The plan I had in my student project was to get your file system going
    hosted by some other OS. Eventually you could let it interface
    directly with the hardware, taking over at least an entire partition.

    At that point you don't really get a choice. You are one big file.

    --
    Canadian Mind Products, Roedy Green.
    Coaching, problem solving, economical contract programming.
    See http://mindprod.com/jgloss/jgloss.html for The Java Glossary.
    Roedy Green, Aug 26, 2003
    #6
  7. Yadagiri Rao KP

    Sudsy Guest

    FISH wrote:
    <snip>
    > Didn't Oracle try and push an idea like that a few years back?
    >
    > (Did anything come of it, or was it just more hot air from Larry?)
    >
    >
    > -FISH- ><>


    JFS (Journaled File System) uses database concepts to provide a more
    robust implementation. I recall that checking a JFS on AIX was much
    faster than running fsck. Repairs were also very quick.
    IIRC there's even a JFS implementation for Linux, although I have no
    personal experience with it so cannot say how well it works.
    Sudsy, Aug 27, 2003
    #7
  8. Yadagiri Rao KP

    Roedy Green Guest

    On Wed, 27 Aug 2003 10:19:58 -0400, Sudsy <>
    wrote or quoted :

    >JFS (Journaled File System) uses database concepts


    NTFS uses transactions to update some system structures. That is why
    the disk rarely is corrupt after a crash.

    --
    Canadian Mind Products, Roedy Green.
    Coaching, problem solving, economical contract programming.
    See http://mindprod.com/jgloss/jgloss.html for The Java Glossary.
    Roedy Green, Aug 28, 2003
    #8
  9. "Sudsy" <> wrote in message
    news:...
    > FISH wrote:
    > <snip>
    > > Didn't Oracle try and push an idea like that a few years back?
    > >
    > > (Did anything come of it, or was it just more hot air from Larry?)
    > >
    > >
    > > -FISH- ><>

    >
    > JFS (Journaled File System) uses database concepts to provide a more
    > robust implementation. I recall that checking a JFS on AIX was much
    > faster than running fsck. Repairs were also very quick.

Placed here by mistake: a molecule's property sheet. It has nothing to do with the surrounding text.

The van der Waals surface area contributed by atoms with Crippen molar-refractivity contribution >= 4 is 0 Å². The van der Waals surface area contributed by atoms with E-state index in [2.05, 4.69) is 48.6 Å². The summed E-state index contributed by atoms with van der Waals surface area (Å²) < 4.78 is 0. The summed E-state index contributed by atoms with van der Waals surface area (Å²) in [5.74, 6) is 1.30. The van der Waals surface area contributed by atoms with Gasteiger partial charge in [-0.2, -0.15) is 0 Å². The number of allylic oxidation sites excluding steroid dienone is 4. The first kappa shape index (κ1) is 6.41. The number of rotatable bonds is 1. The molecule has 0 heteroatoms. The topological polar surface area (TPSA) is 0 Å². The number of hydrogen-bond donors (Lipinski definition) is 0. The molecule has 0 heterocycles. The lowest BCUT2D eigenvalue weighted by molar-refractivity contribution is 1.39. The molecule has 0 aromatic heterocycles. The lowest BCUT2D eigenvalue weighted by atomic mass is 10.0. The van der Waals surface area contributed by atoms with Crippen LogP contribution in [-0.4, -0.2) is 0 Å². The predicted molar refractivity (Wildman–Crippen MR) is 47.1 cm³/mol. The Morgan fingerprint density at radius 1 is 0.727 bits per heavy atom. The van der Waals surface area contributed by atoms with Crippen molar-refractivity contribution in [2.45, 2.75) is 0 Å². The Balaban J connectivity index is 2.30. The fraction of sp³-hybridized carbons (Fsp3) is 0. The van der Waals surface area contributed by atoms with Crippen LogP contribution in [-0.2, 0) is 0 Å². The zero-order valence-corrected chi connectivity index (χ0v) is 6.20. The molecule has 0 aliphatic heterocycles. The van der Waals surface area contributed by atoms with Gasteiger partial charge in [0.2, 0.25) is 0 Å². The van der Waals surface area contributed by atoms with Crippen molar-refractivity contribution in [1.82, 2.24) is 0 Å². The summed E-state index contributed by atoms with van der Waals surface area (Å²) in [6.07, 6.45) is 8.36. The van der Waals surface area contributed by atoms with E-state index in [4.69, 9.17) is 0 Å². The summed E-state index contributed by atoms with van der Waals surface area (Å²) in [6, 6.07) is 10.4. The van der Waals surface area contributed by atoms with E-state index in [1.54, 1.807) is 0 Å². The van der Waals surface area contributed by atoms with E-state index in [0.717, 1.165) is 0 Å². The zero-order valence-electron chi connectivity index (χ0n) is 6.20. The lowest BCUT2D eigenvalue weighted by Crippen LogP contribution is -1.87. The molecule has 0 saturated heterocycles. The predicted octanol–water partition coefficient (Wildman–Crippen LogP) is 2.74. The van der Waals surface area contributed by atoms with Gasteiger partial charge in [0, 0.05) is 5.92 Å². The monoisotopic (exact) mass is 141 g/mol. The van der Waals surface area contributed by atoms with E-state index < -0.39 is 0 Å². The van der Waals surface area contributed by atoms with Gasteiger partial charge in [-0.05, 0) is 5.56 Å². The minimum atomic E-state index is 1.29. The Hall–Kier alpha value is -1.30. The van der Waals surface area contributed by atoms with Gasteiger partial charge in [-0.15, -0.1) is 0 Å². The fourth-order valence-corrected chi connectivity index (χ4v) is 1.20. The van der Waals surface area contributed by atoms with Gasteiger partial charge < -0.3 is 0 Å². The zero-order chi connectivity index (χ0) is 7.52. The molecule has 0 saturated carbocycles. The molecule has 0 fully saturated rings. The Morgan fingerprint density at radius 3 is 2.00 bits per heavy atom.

> IIRC there's even a JFS implementation for Linux, although I have no
    > personal experience with it so cannot say how well it works.


    Yup, ext3 supports journalling, as do XFS and some others. The server I
    co-own runs on it and well, it works fine. Saved a lot of time when it
    had to check a 120 GB RAID array... :)
    Michiel
    Michiel Konstapel, Aug 28, 2003
    #9
  10. Yadagiri Rao KP

    FISH Guest

    Sudsy <> wrote in message news:<>...
    > FISH wrote:
    > <snip>
    > > Didn't Oracle try and push an idea like that a few years back?
    > >
    > > (Did anything come of it, or was it just more hot air from Larry?)
    > >
    > >
    > > -FISH- ><>

    >
    > JFS (Journaled File System) uses database concepts to provide a more
    > robust implementation. I recall that checking a JFS on AIX was much
    > faster than running fsck. Repairs were also very quick.
    > IIRC there's even a JFS implementation for Linux, although I have no
    > personal experience with it so cannot say how well it works.



    I seem to recall what Oracle was talking about was replacing the
    filesystem, as we know it, entirely with a database. I don't recall
    reading anything about it myself, but I do remember listening to some
    Oracle DBA's discussing it as if it was the 'next big thing' (tm).

    This would have been back in the days when Oracle was loundly banging
    the drum for replacing desktop PCs with thin clients as a vision of
    the future (an idea which is close to Sun's heart too!). In such a
    disk-less environment (diskless for the end-user anyway!) storing and
    retrieving your work as records on a remote database might have been
    an interesting idea. Could you imagine no longer having directories,
    but 'views' which enable you to cluster related material ('files')
    together in many different ways, some static and some ad-hoc, based
    upon different search/sort criteria? As new material was saved/
    removed from the database, it would automatically be added/removed
    from the views it qualified for. So your 'filesystem' is no longer
    based upon the physical location of any data on a disk, but fluidly
    created based upon the content, type and format of the data itself.


    -FISH- ><>
    FISH, Aug 28, 2003
    #10